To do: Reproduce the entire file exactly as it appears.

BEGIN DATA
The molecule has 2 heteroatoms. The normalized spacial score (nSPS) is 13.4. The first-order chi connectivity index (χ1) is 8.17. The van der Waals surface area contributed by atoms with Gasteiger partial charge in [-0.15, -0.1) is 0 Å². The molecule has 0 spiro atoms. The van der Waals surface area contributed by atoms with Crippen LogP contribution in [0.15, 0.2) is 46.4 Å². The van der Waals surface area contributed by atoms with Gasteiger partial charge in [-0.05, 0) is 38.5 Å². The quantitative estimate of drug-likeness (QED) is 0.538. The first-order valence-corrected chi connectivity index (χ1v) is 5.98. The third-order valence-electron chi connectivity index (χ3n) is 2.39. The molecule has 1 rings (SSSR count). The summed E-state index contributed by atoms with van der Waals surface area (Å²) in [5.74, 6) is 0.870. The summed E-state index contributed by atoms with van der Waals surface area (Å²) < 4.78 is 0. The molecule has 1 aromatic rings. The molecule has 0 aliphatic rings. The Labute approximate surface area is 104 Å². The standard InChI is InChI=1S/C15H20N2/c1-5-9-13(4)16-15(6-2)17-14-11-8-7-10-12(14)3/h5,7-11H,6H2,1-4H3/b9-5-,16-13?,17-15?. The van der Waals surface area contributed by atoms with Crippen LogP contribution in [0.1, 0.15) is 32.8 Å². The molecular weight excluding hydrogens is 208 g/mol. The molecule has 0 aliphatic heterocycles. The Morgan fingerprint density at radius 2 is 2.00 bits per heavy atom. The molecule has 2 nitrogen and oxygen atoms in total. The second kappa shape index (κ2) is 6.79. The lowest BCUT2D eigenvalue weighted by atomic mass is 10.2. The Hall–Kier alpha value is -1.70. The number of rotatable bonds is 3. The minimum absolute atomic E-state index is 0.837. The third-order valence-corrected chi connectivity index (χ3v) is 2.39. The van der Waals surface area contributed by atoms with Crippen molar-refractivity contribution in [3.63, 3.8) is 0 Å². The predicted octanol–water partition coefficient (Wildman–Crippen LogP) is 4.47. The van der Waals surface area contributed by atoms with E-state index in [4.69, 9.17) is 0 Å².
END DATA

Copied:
The molecule has 2 heteroatoms. The normalized spacial score (nSPS) is 13.4. The first-order chi connectivity index (χ1) is 8.17. The van der Waals surface area contributed by atoms with Gasteiger partial charge in [-0.15, -0.1) is 0 Å². The molecule has 0 spiro atoms. The van der Waals surface area contributed by atoms with Crippen LogP contribution in [0.15, 0.2) is 46.4 Å². The van der Waals surface area contributed by atoms with Gasteiger partial charge in [-0.05, 0) is 38.5 Å². The quantitative estimate of drug-likeness (QED) is 0.538. The first-order valence-corrected chi connectivity index (χ1v) is 5.98. The third-order valence-electron chi connectivity index (χ3n) is 2.39. The molecule has 1 rings (SSSR count). The summed E-state index contributed by atoms with van der Waals surface area (Å²) in [5.74, 6) is 0.870. The summed E-state index contributed by atoms with van der Waals surface area (Å²) < 4.78 is 0. The molecule has 1 aromatic rings. The molecule has 0 aliphatic rings. The Labute approximate surface area is 104 Å². The standard InChI is InChI=1S/C15H20N2/c1-5-9-13(4)16-15(6-2)17-14-11-8-7-10-12(14)3/h5,7-11H,6H2,1-4H3/b9-5-,16-13?,17-15?. The van der Waals surface area contributed by atoms with Crippen LogP contribution in [0.1, 0.15) is 32.8 Å². The molecular weight excluding hydrogens is 208 g/mol. The molecule has 0 aliphatic heterocycles. The Morgan fingerprint density at radius 2 is 2.00 bits per heavy atom. The molecule has 2 nitrogen and oxygen atoms in total. The second kappa shape index (κ2) is 6.79. The lowest BCUT2D eigenvalue weighted by atomic mass is 10.2. The Hall–Kier alpha value is -1.70. The number of rotatable bonds is 3. The minimum absolute atomic E-state index is 0.837. The third-order valence-corrected chi connectivity index (χ3v) is 2.39. The van der Waals surface area contributed by atoms with Crippen molar-refractivity contribution in [3.63, 3.8) is 0 Å². The predicted octanol–water partition coefficient (Wildman–Crippen LogP) is 4.47. The van der Waals surface area contributed by atoms with E-state index in [4.69, 9.17) is 0 Å².